One of the best aspects about working for Baker McKenzie is the endless career opportunities. During my time as a Legal Professional, I had the opportunity to apply for two secondments. The first secondment provided me with the opportunity to work with one of our key clients in their London offices. This was a great experience, providing me with the opportunity to work directly with our clients, providing insights into their working culture and develop relationships with our London colleagues.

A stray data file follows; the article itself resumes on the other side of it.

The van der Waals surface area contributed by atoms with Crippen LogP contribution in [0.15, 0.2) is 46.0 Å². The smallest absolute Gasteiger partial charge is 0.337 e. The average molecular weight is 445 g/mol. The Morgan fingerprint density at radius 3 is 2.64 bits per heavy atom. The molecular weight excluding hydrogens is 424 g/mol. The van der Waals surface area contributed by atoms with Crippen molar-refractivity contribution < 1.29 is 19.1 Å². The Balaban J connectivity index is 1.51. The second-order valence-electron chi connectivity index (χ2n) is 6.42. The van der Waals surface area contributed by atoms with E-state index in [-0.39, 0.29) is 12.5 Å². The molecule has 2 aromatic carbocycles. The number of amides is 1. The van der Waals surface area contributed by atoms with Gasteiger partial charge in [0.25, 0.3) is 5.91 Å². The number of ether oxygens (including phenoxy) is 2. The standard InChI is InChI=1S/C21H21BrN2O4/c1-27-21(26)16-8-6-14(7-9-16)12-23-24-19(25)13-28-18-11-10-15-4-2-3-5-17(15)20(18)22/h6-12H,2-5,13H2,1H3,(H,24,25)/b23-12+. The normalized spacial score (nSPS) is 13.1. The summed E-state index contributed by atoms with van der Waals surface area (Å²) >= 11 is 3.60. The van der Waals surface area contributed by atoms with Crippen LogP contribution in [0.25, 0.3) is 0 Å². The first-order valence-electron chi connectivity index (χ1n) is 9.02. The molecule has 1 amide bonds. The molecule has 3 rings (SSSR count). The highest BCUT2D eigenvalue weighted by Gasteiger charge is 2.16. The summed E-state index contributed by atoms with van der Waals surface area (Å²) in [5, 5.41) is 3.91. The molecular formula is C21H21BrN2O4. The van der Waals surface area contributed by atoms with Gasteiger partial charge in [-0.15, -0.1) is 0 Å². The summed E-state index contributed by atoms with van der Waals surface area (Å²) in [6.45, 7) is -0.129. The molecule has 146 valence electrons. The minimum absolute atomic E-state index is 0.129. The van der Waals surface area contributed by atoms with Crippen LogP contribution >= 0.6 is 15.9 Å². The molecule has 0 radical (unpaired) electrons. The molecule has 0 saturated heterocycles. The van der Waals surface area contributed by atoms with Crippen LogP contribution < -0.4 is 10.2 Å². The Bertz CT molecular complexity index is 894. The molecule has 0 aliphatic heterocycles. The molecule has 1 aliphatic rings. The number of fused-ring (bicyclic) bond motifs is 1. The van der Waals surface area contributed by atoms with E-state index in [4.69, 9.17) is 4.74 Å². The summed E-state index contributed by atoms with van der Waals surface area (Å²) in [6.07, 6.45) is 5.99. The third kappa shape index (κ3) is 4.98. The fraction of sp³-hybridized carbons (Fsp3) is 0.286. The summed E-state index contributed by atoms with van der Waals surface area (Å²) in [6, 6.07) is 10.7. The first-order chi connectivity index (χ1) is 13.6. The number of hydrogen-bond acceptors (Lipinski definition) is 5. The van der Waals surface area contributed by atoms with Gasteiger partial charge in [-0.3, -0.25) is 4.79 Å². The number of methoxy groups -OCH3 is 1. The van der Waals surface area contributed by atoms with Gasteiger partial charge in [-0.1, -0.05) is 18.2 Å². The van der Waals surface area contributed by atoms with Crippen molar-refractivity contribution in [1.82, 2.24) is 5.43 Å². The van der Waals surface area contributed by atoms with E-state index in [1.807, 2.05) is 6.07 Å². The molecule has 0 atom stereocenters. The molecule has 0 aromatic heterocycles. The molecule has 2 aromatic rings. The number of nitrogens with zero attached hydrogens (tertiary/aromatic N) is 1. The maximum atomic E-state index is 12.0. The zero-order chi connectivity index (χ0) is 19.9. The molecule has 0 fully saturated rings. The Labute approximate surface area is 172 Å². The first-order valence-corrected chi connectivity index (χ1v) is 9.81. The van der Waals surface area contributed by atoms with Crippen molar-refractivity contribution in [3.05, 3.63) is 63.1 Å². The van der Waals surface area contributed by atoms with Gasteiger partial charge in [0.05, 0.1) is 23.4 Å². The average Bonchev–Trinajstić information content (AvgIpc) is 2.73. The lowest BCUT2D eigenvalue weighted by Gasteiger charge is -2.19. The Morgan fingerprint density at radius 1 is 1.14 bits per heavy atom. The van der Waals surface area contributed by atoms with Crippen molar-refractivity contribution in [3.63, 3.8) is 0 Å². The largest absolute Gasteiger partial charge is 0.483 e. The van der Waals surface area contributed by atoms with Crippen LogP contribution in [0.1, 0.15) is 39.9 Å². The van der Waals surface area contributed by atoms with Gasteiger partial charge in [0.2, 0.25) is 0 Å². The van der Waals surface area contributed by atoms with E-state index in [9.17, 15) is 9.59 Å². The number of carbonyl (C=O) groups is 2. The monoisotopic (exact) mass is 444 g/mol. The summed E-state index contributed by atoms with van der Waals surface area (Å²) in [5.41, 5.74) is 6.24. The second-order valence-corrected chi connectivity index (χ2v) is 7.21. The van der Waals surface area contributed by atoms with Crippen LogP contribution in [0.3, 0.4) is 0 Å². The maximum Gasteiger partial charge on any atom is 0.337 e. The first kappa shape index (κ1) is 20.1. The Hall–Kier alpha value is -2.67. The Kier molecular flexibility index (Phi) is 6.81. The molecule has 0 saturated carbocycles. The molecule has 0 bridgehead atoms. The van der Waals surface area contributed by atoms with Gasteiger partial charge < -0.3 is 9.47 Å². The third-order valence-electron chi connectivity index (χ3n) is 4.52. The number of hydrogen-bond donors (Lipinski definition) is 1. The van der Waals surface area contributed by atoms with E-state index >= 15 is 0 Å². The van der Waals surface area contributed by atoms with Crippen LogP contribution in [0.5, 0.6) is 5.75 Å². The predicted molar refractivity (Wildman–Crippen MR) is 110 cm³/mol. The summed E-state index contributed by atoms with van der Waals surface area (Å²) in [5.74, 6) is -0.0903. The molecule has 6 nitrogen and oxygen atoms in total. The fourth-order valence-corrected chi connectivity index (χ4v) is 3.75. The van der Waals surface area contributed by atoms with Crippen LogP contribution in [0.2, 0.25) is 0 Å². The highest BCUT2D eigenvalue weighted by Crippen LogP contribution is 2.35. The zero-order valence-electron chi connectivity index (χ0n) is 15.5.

A pivotal moment in my career, was the second secondment, where I joined the Legal Project Management team, initially for a 6 month period. Like many of my peers, prior to joining Baker McKenzie, I was unfamiliar with Legal Project Management and what a career in Legal Project Management entailed. The opportunity to combine legal and management, two of my career interests, and my curiosity to explore this niche career opportunity further encouraged me to apply for the secondment. When I joined the team in January 2020, I was instantly exposed to a variety of work and endless skill development opportunities. The variety of projects, global exposure, client-facing role and autonomy to shape my projects, provided me with the platform to catapult my professional career. This, combined with an extremely supportive and welcoming team, confirmed that this was a career that I wanted to pursue. This is where my career in Legal Project Management commenced, as shortly after starting my secondment, I successfully applied for a permanent role in the Legal Project Management team.